html_node(xpath = '//*[@id="Col1-0-Sustainability-Proxy"]/section/div[1]/div/div[1]/div/div[2]/div[2]/span')|>
  environment_risk_score <- page|>
    html_node(xpath = '//*[@id="Col1-0-Sustainability-Proxy"]/section/div[1]/div/div[2]/div/div[2]/div[1]')|>
  social_risk_score <- page|>
    html_node(xpath = '//*[@id="Col1-0-Sustainability-Proxy"]/section/div[1]/div/div[3]/div/div[2]/div[1]')|>
  governance_risk_score <- page|>
    html_node(xpath = '//*[@id="Col1-0-Sustainability-Proxy"]/section/div[1]/div/div[4]/div/div[2]/div[1]')|>
  controversy_level <- page|>
    html_node(xpath = '//*[@id="Col1-0-Sustainability-Proxy"]/section/div[2]/div[2]/div/div/div/div[1]/div')|>
  last_update_date <- page|>
    html_node(xpath = '//*[@id="Col1-0-Sustainability-Proxy"]/section/div[3]/span[2]/span')|>
  last_update_date <- str_remove(last_update_date, "Last updated on ")

Scrape ESG Data

Now, let us put everything together: we loop over all symbols to download the relevant pages and extract the relevant ESG data. I store each instance of esg_data because the scraping process is very likely to be interrupted by Yahoo Finance as it starts to block requests after some time. By using a loop, I can interrupt the execution any time and continue with the last index.

for (j in 1:nrow(symbols)) {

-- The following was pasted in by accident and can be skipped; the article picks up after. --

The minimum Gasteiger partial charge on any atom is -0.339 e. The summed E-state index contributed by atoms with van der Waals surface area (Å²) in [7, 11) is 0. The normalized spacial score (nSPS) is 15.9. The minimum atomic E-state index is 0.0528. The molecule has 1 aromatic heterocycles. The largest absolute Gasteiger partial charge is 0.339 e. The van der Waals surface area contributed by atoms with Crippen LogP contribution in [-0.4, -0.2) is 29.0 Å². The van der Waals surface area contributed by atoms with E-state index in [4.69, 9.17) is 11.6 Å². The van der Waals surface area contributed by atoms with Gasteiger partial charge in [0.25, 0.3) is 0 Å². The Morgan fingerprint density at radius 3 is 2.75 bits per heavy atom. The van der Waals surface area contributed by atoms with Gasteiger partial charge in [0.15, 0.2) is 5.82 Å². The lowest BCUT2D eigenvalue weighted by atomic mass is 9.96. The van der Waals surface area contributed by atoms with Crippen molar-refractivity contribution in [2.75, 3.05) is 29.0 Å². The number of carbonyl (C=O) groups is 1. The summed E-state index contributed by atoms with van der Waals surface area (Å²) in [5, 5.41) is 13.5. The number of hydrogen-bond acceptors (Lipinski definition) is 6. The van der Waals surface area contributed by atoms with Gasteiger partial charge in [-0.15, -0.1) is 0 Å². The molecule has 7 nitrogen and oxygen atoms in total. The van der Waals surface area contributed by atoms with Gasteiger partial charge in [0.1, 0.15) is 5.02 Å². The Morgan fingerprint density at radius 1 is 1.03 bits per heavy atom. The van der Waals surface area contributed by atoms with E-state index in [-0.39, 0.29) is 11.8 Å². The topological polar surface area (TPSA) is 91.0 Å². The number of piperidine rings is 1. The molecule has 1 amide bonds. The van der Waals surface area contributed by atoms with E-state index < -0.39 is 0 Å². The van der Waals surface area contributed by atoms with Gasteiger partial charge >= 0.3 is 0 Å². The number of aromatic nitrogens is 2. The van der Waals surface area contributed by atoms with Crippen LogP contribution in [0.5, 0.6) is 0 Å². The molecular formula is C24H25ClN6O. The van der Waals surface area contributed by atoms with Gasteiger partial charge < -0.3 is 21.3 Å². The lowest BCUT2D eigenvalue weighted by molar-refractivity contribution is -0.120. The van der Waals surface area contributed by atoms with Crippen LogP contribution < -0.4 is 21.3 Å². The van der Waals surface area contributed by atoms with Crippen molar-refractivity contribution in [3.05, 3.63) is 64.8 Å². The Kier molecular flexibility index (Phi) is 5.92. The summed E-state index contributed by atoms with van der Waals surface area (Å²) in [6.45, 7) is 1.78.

page <- scrape_sustainability_page(symbols$symbol[j], agent)
  esg_data <- extract_esg_data(symbols$symbol[j], page)
  write_rds(esg_data, paste0("data/esg_data_", symbols$symbol[j], ".rds"))

esg_data <- list.files("data/", full.names = TRUE) |> 

The code chunk from above takes a couple of hours in the current specification because of the increasing waiting times. The whole table then looks like this and also includes our initial example Apple:

# A tibble: 503 × 8
   symbol scrape_date         total_esg_score environment_risk_score
   <chr>  <dttm>                        <dbl>                  <dbl>
 1 A      2023-11-27 00:29:33              15                    0.3
 2 AAL    2023-11-27 00:29:33              29                   11.5
 3 AAPL   2023-11-27 00:29:35              17                    0.6
 4 ABBV   2023-11-27 00:29:37              28                    1.1
 5 ABNB   2023-11-27 00:29:38              NA                   NA  
 6 ABT    2023-11-27 00:29:39              25                    3  
 7 ACGL   2023-11-27 00:29:39              21                    1.5
 8 ACN    2023-11-27 00:29:40              10                    0.3
 9 ADBE   2023-11-27 00:29:41              12                    1.9
10 ADI    2023-11-27 00:29:41              24                   10.1
# ℹ 493 more rows
# ℹ 4 more variables: social_risk_score <dbl>, governance_risk_score <dbl>,
#   controversy_level <dbl>, last_update_date <chr>

Quick Evaluation of ESG Scores

Let us take a quick look at the data we collected. First, let us check the overall coverage of our sample:

scales::percent(nrow(na.omit(esg_data)) / nrow(esg_data))
[1] "86%"

This is not too bad. I believe that for most of the companies without ESG scores in my sample, Yahoo Finance does not provide any data. Admittedly, I should check manually at some point, but for the purpose of this post, this is definitely a success. To analyze sector-level breakdowns, I construct a summary table which I use as the main source for the following figures.

esg_scores_sector <- symbols |>
  left_join(esg_data, join_by(symbol)) |> 
  summarize(companies = n(),
            coverage = sum(! / n(),